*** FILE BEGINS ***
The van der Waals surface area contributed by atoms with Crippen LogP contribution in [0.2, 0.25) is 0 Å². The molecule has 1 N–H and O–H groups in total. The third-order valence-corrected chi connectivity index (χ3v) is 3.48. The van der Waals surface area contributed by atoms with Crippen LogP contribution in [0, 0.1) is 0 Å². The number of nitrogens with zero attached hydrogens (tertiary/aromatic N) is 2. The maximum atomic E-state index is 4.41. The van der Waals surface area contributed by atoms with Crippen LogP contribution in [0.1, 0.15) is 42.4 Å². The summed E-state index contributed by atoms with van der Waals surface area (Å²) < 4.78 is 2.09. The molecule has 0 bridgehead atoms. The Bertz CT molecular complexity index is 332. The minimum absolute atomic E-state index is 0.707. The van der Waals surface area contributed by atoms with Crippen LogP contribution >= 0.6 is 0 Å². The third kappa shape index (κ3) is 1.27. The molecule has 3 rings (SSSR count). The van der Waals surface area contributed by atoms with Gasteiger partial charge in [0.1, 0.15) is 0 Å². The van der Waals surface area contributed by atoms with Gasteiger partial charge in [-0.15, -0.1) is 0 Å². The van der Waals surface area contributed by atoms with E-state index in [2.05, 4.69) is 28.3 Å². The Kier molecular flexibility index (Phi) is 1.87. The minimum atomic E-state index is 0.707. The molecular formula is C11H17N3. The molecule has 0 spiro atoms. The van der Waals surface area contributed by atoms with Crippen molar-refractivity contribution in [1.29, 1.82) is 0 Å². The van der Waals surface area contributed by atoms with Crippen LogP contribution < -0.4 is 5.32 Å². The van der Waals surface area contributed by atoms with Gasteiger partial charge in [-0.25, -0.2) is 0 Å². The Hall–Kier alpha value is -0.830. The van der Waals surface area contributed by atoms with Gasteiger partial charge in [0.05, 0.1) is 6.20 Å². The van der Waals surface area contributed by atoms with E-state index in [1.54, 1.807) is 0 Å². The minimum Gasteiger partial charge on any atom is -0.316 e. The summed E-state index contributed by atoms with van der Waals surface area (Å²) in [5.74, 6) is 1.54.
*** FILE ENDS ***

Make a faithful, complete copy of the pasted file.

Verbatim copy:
The van der Waals surface area contributed by atoms with Crippen LogP contribution in [0.2, 0.25) is 0 Å². The molecule has 1 N–H and O–H groups in total. The third-order valence-corrected chi connectivity index (χ3v) is 3.48. The van der Waals surface area contributed by atoms with Crippen LogP contribution in [0, 0.1) is 0 Å². The number of nitrogens with zero attached hydrogens (tertiary/aromatic N) is 2. The maximum atomic E-state index is 4.41. The van der Waals surface area contributed by atoms with Crippen LogP contribution in [0.1, 0.15) is 42.4 Å². The summed E-state index contributed by atoms with van der Waals surface area (Å²) < 4.78 is 2.09. The molecule has 0 bridgehead atoms. The Bertz CT molecular complexity index is 332. The minimum absolute atomic E-state index is 0.707. The van der Waals surface area contributed by atoms with Crippen LogP contribution >= 0.6 is 0 Å². The third kappa shape index (κ3) is 1.27. The molecule has 3 rings (SSSR count). The van der Waals surface area contributed by atoms with Gasteiger partial charge in [0.1, 0.15) is 0 Å². The van der Waals surface area contributed by atoms with Gasteiger partial charge in [-0.15, -0.1) is 0 Å². The van der Waals surface area contributed by atoms with E-state index in [2.05, 4.69) is 28.3 Å². The Kier molecular flexibility index (Phi) is 1.87. The minimum atomic E-state index is 0.707. The molecular formula is C11H17N3. The molecule has 0 spiro atoms. The van der Waals surface area contributed by atoms with Crippen molar-refractivity contribution in [1.29, 1.82) is 0 Å². The van der Waals surface area contributed by atoms with Crippen LogP contribution < -0.4 is 5.32 Å². The van der Waals surface area contributed by atoms with Gasteiger partial charge in [-0.25, -0.2) is 0 Å². The Hall–Kier alpha value is -0.830. The van der Waals surface area contributed by atoms with Gasteiger partial charge in [0.05, 0.1) is 6.20 Å². The van der Waals surface area contributed by atoms with E-state index in [1.54, 1.807) is 0 Å². The minimum Gasteiger partial charge on any atom is -0.316 e. The summed E-state index contributed by atoms with van der Waals surface area (Å²) in [5.74, 6) is 1.54.